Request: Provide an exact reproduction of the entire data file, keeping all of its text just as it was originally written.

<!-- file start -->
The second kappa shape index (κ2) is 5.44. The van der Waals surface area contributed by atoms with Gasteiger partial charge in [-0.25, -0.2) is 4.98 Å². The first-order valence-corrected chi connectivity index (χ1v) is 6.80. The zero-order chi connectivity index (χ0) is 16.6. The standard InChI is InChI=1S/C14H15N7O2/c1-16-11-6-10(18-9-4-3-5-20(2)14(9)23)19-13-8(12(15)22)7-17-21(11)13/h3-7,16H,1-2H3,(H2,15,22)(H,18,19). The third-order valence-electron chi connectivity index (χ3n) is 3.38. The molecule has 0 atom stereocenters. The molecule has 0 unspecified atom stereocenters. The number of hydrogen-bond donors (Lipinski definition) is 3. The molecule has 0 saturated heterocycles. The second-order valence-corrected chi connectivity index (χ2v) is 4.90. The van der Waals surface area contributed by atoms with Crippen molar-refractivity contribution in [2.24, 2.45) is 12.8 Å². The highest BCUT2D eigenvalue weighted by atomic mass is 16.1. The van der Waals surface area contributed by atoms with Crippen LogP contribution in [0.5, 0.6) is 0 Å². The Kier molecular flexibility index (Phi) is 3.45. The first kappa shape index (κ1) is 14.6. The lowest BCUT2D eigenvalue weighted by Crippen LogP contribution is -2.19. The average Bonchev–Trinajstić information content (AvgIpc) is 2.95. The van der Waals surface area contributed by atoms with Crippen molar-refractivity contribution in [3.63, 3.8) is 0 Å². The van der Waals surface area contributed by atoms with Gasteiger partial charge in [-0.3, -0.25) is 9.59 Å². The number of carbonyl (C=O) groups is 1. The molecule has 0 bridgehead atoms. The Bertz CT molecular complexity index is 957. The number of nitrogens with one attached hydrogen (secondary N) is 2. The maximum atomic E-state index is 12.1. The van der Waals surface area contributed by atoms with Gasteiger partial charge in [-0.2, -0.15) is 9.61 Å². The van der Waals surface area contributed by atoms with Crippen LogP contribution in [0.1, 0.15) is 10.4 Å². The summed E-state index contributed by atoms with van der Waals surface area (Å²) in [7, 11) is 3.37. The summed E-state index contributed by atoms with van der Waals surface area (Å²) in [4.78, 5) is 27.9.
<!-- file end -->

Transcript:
The second kappa shape index (κ2) is 5.44. The van der Waals surface area contributed by atoms with Gasteiger partial charge in [-0.25, -0.2) is 4.98 Å². The first-order valence-corrected chi connectivity index (χ1v) is 6.80. The zero-order chi connectivity index (χ0) is 16.6. The standard InChI is InChI=1S/C14H15N7O2/c1-16-11-6-10(18-9-4-3-5-20(2)14(9)23)19-13-8(12(15)22)7-17-21(11)13/h3-7,16H,1-2H3,(H2,15,22)(H,18,19). The third-order valence-electron chi connectivity index (χ3n) is 3.38. The molecule has 0 atom stereocenters. The molecule has 0 unspecified atom stereocenters. The number of hydrogen-bond donors (Lipinski definition) is 3. The molecule has 0 saturated heterocycles. The second-order valence-corrected chi connectivity index (χ2v) is 4.90. The van der Waals surface area contributed by atoms with Crippen molar-refractivity contribution in [2.24, 2.45) is 12.8 Å². The highest BCUT2D eigenvalue weighted by atomic mass is 16.1. The van der Waals surface area contributed by atoms with Crippen LogP contribution in [0.5, 0.6) is 0 Å². The Kier molecular flexibility index (Phi) is 3.45. The first kappa shape index (κ1) is 14.6. The lowest BCUT2D eigenvalue weighted by Crippen LogP contribution is -2.19. The average Bonchev–Trinajstić information content (AvgIpc) is 2.95. The van der Waals surface area contributed by atoms with Crippen molar-refractivity contribution in [3.63, 3.8) is 0 Å². The van der Waals surface area contributed by atoms with Gasteiger partial charge in [-0.3, -0.25) is 9.59 Å². The number of carbonyl (C=O) groups is 1. The molecule has 0 bridgehead atoms. The Bertz CT molecular complexity index is 957. The number of nitrogens with one attached hydrogen (secondary N) is 2. The maximum atomic E-state index is 12.1. The van der Waals surface area contributed by atoms with Gasteiger partial charge in [-0.2, -0.15) is 9.61 Å². The van der Waals surface area contributed by atoms with Crippen LogP contribution in [0.1, 0.15) is 10.4 Å². The summed E-state index contributed by atoms with van der Waals surface area (Å²) in [7, 11) is 3.37. The summed E-state index contributed by atoms with van der Waals surface area (Å²) in [4.78, 5) is 27.9.